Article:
Militant leader says IRGC supporting terror attacks inside Pakistan

By Zarak Khan

Members of the Jaish al-Adl militant group. [File]

Members of the Jaish al-Adl militant group. [File]

The Iranian regime has been sponsoring Pakistani militant groups and providing them safe haven on Iranian soil to carry out terror attacks inside Pakistan, said the top leader of the Iranian militant group Jaish al-Adl.

Leaders and foot soldiers of Pakistan's Baloch militant groups who took refuge in Iran after fleeing Pakistani military operations have "fallen into the trap of the Iranian regime and the IRGC [Islamic Revolutionary Guard Corps]" and have become "a tool of this regime", Hossein Baloch, the spokesperson of Jaish al-Adl, said in a November interview with the Midstone Centre for International Affairs (MCIA), a UK-based security think-tank.

Baloch also alleged that in return for this protection, the IRGC has been using Pakistani militant groups, such as the Baloch Liberation Front (BLF) and Baloch Republican Army (BRA), to assassinate and attack leaders and members of Iranian Sunni Baloch groups.

Baloch cited a June 2021 "co-ordinated joint attack [by Pakistani Baloch militants], with the support of IRGC forces, on one of our bases", without saying if the base was in Pakistan or Iran. He also noted a 2017 assault by the BLF and BRA on Jaish al-Adl forces in Bam Pasht, Iran.

Betraying Iran's Baloch minority

In siding with Tehran, the BLF and BRA are strengthening a regime that victimises their brethren in Iran.

BLF chief Allah Nazar and BRA chief Brahumdagh Bugti have released statements against Jaish al-Adl and claimed responsibility for the 2017 attack on Jaish al-Adl in Iran, said Baloch.

"Due to their weaknesses, unfortunately, these [Pakistani militant] groups have become unpaid soldiers of the IRGC," Baloch said.

Jaish al-Adl, formed in 2012, is a Sunni outfit that has claimed responsibility for bombings and abductions of elite Iranian troops. The group says it is battling Iranian discrimination against Sunni Muslims and ethnic Baloch in Sistan and Baluchestan.

Pakistani authorities have already found evidence that militants are using safe havens in Iran to launch attacks in Pakistan following the arrest of several militants of proscribed Baloch militant groups for their involvement in terror attacks.

Balochistan's Counter Terrorism Department (CTD) and other law enforcement agencies in a joint raid in Kharan district on October 28 arrested Shafqatullah Jhalanzai, a Balochistan Liberation Army (BLA) member, for alleged involvement in the killing of Noor Muhammad Meskanzai, a former chief justice of the Balochistan high court.

Muhammad was shot and killed in Kharan city, Balochistan province, on October 14 at a mosque.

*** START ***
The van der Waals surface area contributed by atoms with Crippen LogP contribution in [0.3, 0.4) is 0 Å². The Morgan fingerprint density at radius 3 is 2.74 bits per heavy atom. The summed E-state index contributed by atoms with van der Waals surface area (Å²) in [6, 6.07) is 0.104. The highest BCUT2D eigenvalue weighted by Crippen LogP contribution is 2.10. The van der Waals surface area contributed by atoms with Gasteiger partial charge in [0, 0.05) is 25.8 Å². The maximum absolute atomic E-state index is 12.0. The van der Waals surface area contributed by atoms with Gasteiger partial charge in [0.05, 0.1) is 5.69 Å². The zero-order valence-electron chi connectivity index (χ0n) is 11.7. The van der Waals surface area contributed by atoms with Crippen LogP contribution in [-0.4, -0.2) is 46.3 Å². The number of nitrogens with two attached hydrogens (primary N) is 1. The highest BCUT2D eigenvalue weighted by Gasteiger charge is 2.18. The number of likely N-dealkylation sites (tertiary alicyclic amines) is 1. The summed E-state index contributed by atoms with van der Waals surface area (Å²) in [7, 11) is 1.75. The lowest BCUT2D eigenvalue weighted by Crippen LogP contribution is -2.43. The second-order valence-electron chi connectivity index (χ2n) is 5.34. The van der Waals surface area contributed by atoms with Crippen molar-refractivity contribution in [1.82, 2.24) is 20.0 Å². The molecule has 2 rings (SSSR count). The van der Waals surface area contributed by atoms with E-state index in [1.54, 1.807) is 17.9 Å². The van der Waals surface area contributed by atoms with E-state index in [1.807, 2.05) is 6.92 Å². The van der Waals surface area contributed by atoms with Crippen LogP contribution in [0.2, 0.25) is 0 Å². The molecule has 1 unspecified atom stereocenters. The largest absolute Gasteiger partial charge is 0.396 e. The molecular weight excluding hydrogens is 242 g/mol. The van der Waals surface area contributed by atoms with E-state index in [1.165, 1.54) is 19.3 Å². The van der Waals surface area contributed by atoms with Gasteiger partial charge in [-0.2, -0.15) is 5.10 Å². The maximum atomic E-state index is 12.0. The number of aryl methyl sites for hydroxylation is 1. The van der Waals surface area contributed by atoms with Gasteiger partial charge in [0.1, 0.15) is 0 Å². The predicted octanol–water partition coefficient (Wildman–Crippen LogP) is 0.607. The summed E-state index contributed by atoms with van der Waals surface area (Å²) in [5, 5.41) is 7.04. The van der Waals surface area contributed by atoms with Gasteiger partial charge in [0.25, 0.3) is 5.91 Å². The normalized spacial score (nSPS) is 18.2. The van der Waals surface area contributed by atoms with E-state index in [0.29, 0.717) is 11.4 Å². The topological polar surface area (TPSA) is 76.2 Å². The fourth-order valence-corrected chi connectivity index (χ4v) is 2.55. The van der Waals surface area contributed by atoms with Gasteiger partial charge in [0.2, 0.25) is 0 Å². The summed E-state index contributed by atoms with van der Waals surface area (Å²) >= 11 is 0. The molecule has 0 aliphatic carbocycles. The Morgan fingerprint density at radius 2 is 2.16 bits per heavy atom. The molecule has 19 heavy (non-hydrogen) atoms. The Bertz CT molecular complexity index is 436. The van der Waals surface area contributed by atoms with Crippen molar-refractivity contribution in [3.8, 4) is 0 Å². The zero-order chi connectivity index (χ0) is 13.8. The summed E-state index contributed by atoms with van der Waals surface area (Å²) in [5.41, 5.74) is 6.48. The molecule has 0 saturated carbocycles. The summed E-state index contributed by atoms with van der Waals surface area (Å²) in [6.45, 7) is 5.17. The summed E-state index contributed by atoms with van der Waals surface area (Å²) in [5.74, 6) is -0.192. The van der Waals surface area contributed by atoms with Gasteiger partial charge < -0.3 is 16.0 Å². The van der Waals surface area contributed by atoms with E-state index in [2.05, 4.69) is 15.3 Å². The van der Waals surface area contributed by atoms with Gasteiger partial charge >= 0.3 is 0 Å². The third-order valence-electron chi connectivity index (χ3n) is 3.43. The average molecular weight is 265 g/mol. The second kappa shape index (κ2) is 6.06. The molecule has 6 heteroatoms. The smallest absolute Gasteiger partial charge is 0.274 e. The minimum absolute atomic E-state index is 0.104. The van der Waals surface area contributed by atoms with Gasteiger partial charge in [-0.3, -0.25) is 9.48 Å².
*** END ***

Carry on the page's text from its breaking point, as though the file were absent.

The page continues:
In a video statement released by the CTD and seen by Pakistan Forward, Jhalanzai confessed that he had received training for militant activities in Sarvan, Sistan and Baluchestan province, Iran.

Pakistani authorities blamed Tehran for allowing militant groups to operate from safe havens in its territory following attacks in February.

Militants from the BLA on February 2 staged twin assaults on army posts in Noshki and Panjgur districts, Balochistan. The BLF on January 25 killed 10 security personnel in Kech district.

Then-Interior Minister Sheikh Rasheed Ahmad in a written reply submitted in response to questions from the National Assembly in March confirmed that banned militant groups were regrouping via Sistan and Baluchestan.

Pakistani militant groups are "beneficiaries of Iran's lenient attitude towards them because Iranian security forces have given protection and refuge to them and other Baluch [Baloch] rebel groups", the Jamestown Foundation, a Washington-based think-tank, said in March.

The Pakistani groups have used this protection to attack Jaish al-Ad, the think-tank said in its March report.

Fuelling unrest

Islamabad's patience with Tehran has worn thin in recent years over cross-border ethnic and sectarian militancy and Iranian interference in Pakistani affairs.

The IRGC formed the Zainabiyoun Brigade, a militia comprised of Pakistanis sent to fight in Syria in support of Bashar al-Assad's regime, in 2014. In July, the Pakistani government formally blamed the Zainabiyoun Brigade for terror activities, particularly the killing of clerics of rival sects, inside Pakistan.

Though the Zainabiyoun Brigade has yet to be banned in Pakistan, the government has proscribed two lesser-known Shia outfits, Ansar-ul-Hussain and its offshoot, Khatam-ul-Anbia, under the Anti-Terrorism Act 1997 in 2016 and 2020, for their links with Syrian war recruiting.

In a security crackdown in February, Pakistani authorities discovered links between Pakistani money launderers and Iranian intelligence.

The Federal Investigation Agency (FIA) February 9 arrested a senior official of the Karachi-based House Building Finance Corporation, a housing finance company, a subsidiary of the State Bank of Pakistan.

The official was detained for alleged involvement in "conducting hundi and hawala business for Iranian intelligence", Dawn reported.

That arrest came after authorities busted a racket of hawala and hundi businesses in Karachi, arresting 13 suspects and seizing amounts of foreign and local currencies equal to tens of millions of rupees, according to an FIA official in Karachi.

"Several Pakistani intelligence agencies have been sharing information about the growing influence of Tehran in Pakistan's internal security affairs," the official said on the condition of anonymity.

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